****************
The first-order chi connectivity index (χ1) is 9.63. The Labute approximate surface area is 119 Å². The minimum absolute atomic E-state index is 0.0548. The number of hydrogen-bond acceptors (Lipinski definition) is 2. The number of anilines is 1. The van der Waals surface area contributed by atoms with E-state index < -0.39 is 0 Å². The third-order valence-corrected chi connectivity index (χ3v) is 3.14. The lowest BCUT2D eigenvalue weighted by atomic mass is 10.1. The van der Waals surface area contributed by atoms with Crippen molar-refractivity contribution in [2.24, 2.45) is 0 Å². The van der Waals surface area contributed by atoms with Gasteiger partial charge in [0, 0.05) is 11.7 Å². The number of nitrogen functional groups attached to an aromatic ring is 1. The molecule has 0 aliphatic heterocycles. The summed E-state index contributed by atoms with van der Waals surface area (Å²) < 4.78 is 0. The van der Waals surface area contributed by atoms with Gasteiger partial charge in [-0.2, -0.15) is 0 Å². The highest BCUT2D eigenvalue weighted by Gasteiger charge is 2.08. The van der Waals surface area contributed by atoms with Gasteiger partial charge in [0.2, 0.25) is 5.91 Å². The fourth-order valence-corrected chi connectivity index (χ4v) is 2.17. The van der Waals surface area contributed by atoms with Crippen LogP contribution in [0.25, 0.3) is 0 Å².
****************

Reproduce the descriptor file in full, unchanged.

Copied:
The first-order chi connectivity index (χ1) is 9.63. The Labute approximate surface area is 119 Å². The minimum absolute atomic E-state index is 0.0548. The number of hydrogen-bond acceptors (Lipinski definition) is 2. The number of anilines is 1. The van der Waals surface area contributed by atoms with E-state index < -0.39 is 0 Å². The third-order valence-corrected chi connectivity index (χ3v) is 3.14. The lowest BCUT2D eigenvalue weighted by atomic mass is 10.1. The van der Waals surface area contributed by atoms with Crippen molar-refractivity contribution in [2.24, 2.45) is 0 Å². The van der Waals surface area contributed by atoms with Gasteiger partial charge in [0, 0.05) is 11.7 Å². The number of nitrogen functional groups attached to an aromatic ring is 1. The molecule has 0 aliphatic heterocycles. The summed E-state index contributed by atoms with van der Waals surface area (Å²) < 4.78 is 0. The van der Waals surface area contributed by atoms with Gasteiger partial charge in [-0.2, -0.15) is 0 Å². The highest BCUT2D eigenvalue weighted by Gasteiger charge is 2.08. The van der Waals surface area contributed by atoms with Gasteiger partial charge in [0.2, 0.25) is 5.91 Å². The fourth-order valence-corrected chi connectivity index (χ4v) is 2.17. The van der Waals surface area contributed by atoms with Crippen LogP contribution in [0.25, 0.3) is 0 Å².